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Newly elected ACC trustees to push for child care at campuses


Sean Hassan received 65 percent of the vote to Michael J. Lewis’ 35 percent for Place 4.

In the race for Place 9, Julie Ann Nitsch overcame Guadalupe “Lupe” Sosa 61 percent to 39 percent.

Sean Hassan and Julie Ann Nitsch, who won seats on the Austin Community College Board of Trustees in Tuesday’s runoff, say expanding child care for ACC students is one of their top priorities.

The lack of such care at ACC campuses not only hinders students’ progress but keeps others from enrolling in the first place, Hassan said. “One of the first things is to sit down with other board members one by one and get a sense of their point of view,” he said.

Hassan, who owns a child care and early childhood education center outside Houston, received 65 percent of the vote in his race against Michael J. Lewis, an auditor with the Texas comptroller’s office, for a six-year term in Place 4, based on the final but unofficial count.

Hassan, 37, succeeds Jeffrey K. Richard, who opted not to run for re-election. Besides providing affordable child care for ACC students, Hassan hopes to expand public transportation to make it easier for students to get to campuses.

He also wants to pursue closer ties with the business community to foster more internships and other opportunities for students to explore the job market. And he says ACC should offer job training and workforce development to high school juniors and seniors.

In the Place 9 race, Nitsch, a political activist and former ACC student and employee, received 61 percent to defeat Guadalupe “Lupe” Sosa, a retired social service program manager for the state. Nitsch, 31, will serve two years remaining in the term of Allen Kaplan, who resigned.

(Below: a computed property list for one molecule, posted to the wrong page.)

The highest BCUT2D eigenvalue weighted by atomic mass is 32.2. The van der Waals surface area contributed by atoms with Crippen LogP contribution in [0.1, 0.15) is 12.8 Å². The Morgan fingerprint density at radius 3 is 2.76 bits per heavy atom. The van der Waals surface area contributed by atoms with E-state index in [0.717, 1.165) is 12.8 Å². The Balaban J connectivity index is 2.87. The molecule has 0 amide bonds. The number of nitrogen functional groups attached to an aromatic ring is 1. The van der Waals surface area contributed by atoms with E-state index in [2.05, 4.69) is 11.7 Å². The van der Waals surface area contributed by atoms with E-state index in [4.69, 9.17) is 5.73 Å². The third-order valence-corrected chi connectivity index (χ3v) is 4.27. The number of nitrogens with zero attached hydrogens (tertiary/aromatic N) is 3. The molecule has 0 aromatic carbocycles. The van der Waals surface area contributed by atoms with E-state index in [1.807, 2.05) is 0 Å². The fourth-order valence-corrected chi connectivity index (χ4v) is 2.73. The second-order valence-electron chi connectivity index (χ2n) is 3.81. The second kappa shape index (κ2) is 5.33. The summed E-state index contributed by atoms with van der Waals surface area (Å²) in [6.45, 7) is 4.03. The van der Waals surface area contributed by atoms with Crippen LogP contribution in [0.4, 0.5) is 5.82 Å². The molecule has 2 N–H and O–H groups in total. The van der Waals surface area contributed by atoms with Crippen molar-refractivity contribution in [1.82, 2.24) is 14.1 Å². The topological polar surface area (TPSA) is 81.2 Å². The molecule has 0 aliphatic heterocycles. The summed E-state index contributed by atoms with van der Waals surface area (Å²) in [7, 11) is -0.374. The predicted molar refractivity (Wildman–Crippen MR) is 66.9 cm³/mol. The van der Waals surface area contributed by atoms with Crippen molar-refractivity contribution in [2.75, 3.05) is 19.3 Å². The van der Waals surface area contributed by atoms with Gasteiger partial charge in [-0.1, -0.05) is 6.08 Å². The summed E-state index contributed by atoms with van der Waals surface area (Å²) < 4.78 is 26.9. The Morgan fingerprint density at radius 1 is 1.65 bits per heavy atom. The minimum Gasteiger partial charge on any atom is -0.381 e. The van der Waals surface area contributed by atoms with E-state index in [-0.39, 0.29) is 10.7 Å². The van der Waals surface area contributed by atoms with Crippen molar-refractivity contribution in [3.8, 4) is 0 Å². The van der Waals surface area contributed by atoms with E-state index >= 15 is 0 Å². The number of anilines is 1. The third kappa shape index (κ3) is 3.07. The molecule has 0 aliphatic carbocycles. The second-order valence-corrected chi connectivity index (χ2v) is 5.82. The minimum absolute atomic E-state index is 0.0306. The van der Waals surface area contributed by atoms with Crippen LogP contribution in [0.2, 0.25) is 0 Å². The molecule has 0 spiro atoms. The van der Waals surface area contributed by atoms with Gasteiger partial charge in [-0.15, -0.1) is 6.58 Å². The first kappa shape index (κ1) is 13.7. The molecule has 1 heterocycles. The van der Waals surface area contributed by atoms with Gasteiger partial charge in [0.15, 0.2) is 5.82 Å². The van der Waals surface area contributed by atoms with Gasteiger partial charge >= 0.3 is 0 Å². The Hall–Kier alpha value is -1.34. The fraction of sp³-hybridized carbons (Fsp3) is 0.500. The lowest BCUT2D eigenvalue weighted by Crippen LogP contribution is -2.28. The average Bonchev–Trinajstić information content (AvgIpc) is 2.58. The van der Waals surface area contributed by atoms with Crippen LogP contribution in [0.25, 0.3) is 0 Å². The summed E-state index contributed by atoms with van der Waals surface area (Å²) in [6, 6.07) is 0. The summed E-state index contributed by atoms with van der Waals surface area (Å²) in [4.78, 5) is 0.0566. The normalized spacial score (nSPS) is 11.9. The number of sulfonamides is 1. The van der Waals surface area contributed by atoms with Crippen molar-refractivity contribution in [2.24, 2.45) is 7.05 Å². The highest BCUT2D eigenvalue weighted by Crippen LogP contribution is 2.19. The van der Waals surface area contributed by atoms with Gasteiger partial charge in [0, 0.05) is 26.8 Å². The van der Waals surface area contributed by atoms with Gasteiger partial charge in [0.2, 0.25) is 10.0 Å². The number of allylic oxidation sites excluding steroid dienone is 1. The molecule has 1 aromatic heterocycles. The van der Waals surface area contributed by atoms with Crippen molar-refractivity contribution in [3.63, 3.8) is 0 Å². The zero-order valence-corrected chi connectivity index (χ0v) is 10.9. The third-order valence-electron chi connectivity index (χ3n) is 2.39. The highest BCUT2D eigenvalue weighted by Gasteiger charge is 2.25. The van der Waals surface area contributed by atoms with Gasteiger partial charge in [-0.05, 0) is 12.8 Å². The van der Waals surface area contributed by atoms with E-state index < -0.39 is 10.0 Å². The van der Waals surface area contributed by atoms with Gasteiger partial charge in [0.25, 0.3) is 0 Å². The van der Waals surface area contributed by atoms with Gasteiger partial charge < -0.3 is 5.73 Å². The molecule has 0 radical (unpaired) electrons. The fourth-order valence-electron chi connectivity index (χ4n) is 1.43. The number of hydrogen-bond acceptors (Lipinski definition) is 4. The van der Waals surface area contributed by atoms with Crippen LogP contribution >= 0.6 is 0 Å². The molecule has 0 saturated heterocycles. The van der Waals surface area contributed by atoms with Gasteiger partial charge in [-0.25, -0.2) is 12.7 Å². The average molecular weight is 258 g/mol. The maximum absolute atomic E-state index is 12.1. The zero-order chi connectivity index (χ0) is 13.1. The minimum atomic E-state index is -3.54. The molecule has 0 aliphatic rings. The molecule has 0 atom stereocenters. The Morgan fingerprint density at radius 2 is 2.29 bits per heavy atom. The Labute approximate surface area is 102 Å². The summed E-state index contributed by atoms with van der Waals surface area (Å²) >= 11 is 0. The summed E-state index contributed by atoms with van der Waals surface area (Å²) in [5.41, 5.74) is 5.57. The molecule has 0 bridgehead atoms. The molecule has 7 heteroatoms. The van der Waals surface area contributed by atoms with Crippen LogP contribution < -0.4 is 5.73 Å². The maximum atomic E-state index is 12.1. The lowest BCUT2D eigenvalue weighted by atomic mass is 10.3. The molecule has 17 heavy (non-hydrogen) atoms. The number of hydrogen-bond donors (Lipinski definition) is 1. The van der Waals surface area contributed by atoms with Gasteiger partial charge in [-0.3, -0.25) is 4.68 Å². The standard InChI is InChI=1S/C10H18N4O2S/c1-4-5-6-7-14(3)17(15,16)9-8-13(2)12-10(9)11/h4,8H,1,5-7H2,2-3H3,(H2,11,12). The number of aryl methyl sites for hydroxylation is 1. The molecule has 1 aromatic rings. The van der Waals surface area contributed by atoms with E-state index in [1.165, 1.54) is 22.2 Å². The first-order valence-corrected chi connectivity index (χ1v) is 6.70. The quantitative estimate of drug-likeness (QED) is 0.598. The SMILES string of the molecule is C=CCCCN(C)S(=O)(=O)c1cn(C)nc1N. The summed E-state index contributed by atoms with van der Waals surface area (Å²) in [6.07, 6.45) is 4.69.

She wants the college to establish a student health center, perhaps in partnership with Travis County, and to boost access to mental health services. Bus service to its campuses also needs to be increased, she says.

Sosa was elected to Place 6 in 2010 and had decided against running again — until Kaplan resigned from Place 9. Sosa led Nitsch by 6 percentage points in the Nov. 8 election, in which no one earned the majority needed to win, but Nitsch wasn’t surprised by Tuesday’s outcome.

“We had a lot of grass-roots efforts — block walking, phone banking, texting,” Nitsch said.

Nitsch has worked in the learning lab at the South Austin campus and took time off from her studies in May to join U.S. Sen. Bernie Sanders’ campaign for the Democratic presidential nomination.

Asked whether she still plans to enroll at Texas State University to pursue a bachelor’s degree in political science, as she said during the campaign, Nitsch replied that she didn’t want to talk about her personal life.

Hassan and Nitsch will assume their seats at the Jan. 17 board meeting. Nicole Eversmann and Nora de Hoyos Comstock won seats Nov. 8 and were sworn in last week.

All ACC trustees are elected at-large by voters in the college’s taxing district, which encompasses parts of six counties.

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